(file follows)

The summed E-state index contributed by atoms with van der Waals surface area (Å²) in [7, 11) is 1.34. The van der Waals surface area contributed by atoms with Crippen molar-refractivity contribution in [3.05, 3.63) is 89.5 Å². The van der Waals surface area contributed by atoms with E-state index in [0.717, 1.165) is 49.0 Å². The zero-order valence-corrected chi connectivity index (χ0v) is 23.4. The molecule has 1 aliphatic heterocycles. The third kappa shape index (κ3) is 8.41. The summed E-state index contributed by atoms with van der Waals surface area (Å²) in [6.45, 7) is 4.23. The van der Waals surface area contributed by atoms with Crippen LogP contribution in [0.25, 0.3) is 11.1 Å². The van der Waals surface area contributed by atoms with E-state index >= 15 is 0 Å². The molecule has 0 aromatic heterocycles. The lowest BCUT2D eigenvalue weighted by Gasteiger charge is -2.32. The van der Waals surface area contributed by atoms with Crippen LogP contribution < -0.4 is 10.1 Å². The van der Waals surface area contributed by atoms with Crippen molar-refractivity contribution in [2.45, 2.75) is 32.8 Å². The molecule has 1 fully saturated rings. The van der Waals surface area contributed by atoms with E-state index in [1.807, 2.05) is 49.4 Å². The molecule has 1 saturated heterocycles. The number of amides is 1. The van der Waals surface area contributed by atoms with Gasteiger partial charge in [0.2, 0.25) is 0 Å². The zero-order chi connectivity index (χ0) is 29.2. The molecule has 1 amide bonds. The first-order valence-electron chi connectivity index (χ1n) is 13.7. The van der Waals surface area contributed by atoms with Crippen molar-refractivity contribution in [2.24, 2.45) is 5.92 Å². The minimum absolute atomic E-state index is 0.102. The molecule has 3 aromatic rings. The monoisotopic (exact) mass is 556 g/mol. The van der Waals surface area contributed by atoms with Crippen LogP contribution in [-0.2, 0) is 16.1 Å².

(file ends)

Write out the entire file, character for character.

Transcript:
The summed E-state index contributed by atoms with van der Waals surface area (Å²) in [7, 11) is 1.34. The van der Waals surface area contributed by atoms with Crippen molar-refractivity contribution in [3.05, 3.63) is 89.5 Å². The van der Waals surface area contributed by atoms with E-state index in [0.717, 1.165) is 49.0 Å². The zero-order valence-corrected chi connectivity index (χ0v) is 23.4. The molecule has 1 aliphatic heterocycles. The third kappa shape index (κ3) is 8.41. The summed E-state index contributed by atoms with van der Waals surface area (Å²) in [6.45, 7) is 4.23. The van der Waals surface area contributed by atoms with Crippen LogP contribution in [0.25, 0.3) is 11.1 Å². The van der Waals surface area contributed by atoms with E-state index >= 15 is 0 Å². The molecule has 0 aromatic heterocycles. The lowest BCUT2D eigenvalue weighted by Gasteiger charge is -2.32. The van der Waals surface area contributed by atoms with Crippen LogP contribution < -0.4 is 10.1 Å². The van der Waals surface area contributed by atoms with Crippen molar-refractivity contribution in [2.45, 2.75) is 32.8 Å². The molecule has 1 fully saturated rings. The van der Waals surface area contributed by atoms with E-state index in [1.807, 2.05) is 49.4 Å². The molecule has 1 saturated heterocycles. The number of amides is 1. The van der Waals surface area contributed by atoms with Gasteiger partial charge in [0.2, 0.25) is 0 Å². The zero-order chi connectivity index (χ0) is 29.2. The molecule has 1 amide bonds. The first-order valence-electron chi connectivity index (χ1n) is 13.7. The van der Waals surface area contributed by atoms with Crippen molar-refractivity contribution in [2.24, 2.45) is 5.92 Å². The minimum absolute atomic E-state index is 0.102. The molecule has 3 aromatic rings. The monoisotopic (exact) mass is 556 g/mol. The van der Waals surface area contributed by atoms with Crippen LogP contribution in [-0.2, 0) is 16.1 Å².